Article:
LGBT+ History Month - What Can We Find in the University Archives?As we look back at this year’s LGBT+ History Month, we thought it would be enlightening to delve deeper into the history of the LGBT+ community at LSBU to see if we could gain an insight into the LGBT+ experience throughout the years
This brought us to the Archives, whose records dating back to our foundation in 1892 offers a natural place to start exploring and discovering events from our rich history. Ruth MacLeod, a Data Curator and Archivist, has spent some time digging to see what she can find.
What she found wasn’t always easy to find! It’s probably worth noting that the further back you go, the more few and far between the evidence becomes. It tends to follow that the more you go back in time, the more non-heteronormative sexuality was sadly hidden and concealed. But, this said, Ruth managed to uncover some information, stories and letters from student magazines and handbooks.
“Student handbooks in the 1970s call for a GaySoc to be set up, but it was 1979 before it actually was. Whether this was due to social stigma or student reluctance is hard to tell, but the handbooks pointed students to other sources of advice such as the Albany Trust helpline and the Campaign for Homosexual Equality, meaning that support was available.”
Although copies aren’t available, it seems that a 1977 Rag Week magazine contained some pretty distasteful attitudes, and received some complaints:
A tirade of unfunny “jokes” about Irish, Blacks and Lesbians
My particular concern is an offensive and narrow view of lesbians taken by the said [editor] and expressed in the most banal way in the magazine… I personally, as a feminist and lesbian, wish to express my distaste for such ******* rubbish in order to ease the minds of other lesbians in the college who are too oppressed (because of such halfwits as [editor] to do so themselves.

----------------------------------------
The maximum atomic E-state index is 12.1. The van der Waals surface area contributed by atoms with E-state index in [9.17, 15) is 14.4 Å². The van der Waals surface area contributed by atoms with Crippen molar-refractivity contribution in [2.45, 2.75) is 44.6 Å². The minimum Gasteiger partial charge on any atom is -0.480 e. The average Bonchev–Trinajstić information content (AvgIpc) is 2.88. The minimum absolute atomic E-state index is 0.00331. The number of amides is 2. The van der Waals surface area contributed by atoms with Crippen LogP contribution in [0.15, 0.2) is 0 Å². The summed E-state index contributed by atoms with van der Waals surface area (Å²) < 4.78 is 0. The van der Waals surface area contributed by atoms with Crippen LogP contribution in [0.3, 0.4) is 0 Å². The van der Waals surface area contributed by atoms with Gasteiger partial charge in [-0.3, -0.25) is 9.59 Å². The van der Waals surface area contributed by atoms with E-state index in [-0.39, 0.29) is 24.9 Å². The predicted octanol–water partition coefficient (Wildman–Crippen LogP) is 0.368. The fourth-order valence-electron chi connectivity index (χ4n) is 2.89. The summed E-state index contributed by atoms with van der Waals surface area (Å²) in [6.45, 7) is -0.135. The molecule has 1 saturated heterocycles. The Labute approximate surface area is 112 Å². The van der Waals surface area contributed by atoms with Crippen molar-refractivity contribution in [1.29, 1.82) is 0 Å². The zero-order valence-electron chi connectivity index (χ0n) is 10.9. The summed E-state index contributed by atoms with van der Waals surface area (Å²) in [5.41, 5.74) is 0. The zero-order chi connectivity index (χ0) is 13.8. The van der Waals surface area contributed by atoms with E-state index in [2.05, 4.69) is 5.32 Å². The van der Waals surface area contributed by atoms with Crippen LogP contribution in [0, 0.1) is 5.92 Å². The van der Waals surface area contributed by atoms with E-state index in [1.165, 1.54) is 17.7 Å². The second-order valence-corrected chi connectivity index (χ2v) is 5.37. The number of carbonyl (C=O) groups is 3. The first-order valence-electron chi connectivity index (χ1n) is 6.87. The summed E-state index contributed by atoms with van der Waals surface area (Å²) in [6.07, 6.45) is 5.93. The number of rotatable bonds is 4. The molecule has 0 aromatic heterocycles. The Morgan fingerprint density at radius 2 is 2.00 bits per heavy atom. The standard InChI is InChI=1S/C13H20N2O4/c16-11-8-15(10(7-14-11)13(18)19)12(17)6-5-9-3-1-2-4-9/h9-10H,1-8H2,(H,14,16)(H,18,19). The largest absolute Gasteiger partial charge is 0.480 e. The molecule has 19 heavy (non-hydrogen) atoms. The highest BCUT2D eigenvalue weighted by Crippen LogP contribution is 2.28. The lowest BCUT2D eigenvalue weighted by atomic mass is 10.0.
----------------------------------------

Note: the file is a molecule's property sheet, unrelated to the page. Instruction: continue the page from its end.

In writing this as a lesbian in the fortunate position of being able to identify myself as such I take issue with those on the Rag Committee who see choice of sexual orientation as a laughing matter (from the VP Finance)
It’s clear then, that even by 1977, there was a real conscious effort to move past the outdated attitudes in both the student and staff body (the last one from a VP of Finance!).
Indeed, by 1983, in Right Off magazine, there was “a whole column on the Society encouraging students to join and offering help for any who felt they needed someone to talk to.”
Further into the 80s, the magazine approached the Polytechnic to help front an important campaign on AIDS it was to run, which at the time, was a foreboding threat to peoples’ health from all walks of life, but was particularly brutal for those in the LGBTQ+ community: “the magazine had the striking cover below and an article about the AIDS epidemic. The articles in the following editions of the magazine are encouraging about the campaign and refreshingly lacking in the bad taste jokes that some of the 70s magazines seem to have!”
By the time the 1990s hit, more humour was able to be found in the writing of the student handbooks: “As well as being an invaluable source of advice on all aspects of student life, it also had more specific advice for students who weren’t “White, hetty or male.”
This long history of GaySoc leads directly into our current LGBTQ+ Society and the SONET staff network. This community has long had a place at LSBU, and there are more ways than ever before to recognise, celebrate and be a part of the LGBT+ community.
Ruth MacLeod and Brendan Conlan